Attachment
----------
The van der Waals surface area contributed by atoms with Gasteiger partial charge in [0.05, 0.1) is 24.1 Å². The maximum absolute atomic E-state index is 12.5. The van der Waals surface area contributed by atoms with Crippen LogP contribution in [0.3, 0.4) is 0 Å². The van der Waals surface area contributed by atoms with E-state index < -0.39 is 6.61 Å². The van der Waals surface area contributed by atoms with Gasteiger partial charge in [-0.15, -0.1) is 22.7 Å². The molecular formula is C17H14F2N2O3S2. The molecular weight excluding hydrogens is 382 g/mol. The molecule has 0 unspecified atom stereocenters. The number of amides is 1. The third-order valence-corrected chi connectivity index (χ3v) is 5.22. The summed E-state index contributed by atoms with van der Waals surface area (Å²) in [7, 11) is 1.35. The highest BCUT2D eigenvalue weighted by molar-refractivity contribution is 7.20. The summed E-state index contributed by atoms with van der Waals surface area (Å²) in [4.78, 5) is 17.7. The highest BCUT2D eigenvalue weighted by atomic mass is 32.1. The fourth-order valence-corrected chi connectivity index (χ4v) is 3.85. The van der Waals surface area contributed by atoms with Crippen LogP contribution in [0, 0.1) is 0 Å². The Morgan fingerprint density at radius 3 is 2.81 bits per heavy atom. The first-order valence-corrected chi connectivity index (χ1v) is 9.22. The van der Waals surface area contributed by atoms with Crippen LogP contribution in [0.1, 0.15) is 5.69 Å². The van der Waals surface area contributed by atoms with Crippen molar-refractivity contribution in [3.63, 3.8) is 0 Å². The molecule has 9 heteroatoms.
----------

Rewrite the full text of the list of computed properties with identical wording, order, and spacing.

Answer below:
The van der Waals surface area contributed by atoms with Gasteiger partial charge in [0.05, 0.1) is 24.1 Å². The maximum absolute atomic E-state index is 12.5. The van der Waals surface area contributed by atoms with Crippen LogP contribution in [0.3, 0.4) is 0 Å². The van der Waals surface area contributed by atoms with E-state index < -0.39 is 6.61 Å². The van der Waals surface area contributed by atoms with Gasteiger partial charge in [-0.15, -0.1) is 22.7 Å². The molecular formula is C17H14F2N2O3S2. The molecular weight excluding hydrogens is 382 g/mol. The molecule has 0 unspecified atom stereocenters. The number of amides is 1. The third-order valence-corrected chi connectivity index (χ3v) is 5.22. The summed E-state index contributed by atoms with van der Waals surface area (Å²) in [7, 11) is 1.35. The highest BCUT2D eigenvalue weighted by molar-refractivity contribution is 7.20. The summed E-state index contributed by atoms with van der Waals surface area (Å²) in [4.78, 5) is 17.7. The highest BCUT2D eigenvalue weighted by atomic mass is 32.1. The fourth-order valence-corrected chi connectivity index (χ4v) is 3.85. The van der Waals surface area contributed by atoms with Crippen LogP contribution in [0, 0.1) is 0 Å². The Morgan fingerprint density at radius 3 is 2.81 bits per heavy atom. The first-order valence-corrected chi connectivity index (χ1v) is 9.22. The van der Waals surface area contributed by atoms with Crippen LogP contribution in [0.1, 0.15) is 5.69 Å². The van der Waals surface area contributed by atoms with Crippen molar-refractivity contribution in [3.63, 3.8) is 0 Å². The molecule has 9 heteroatoms.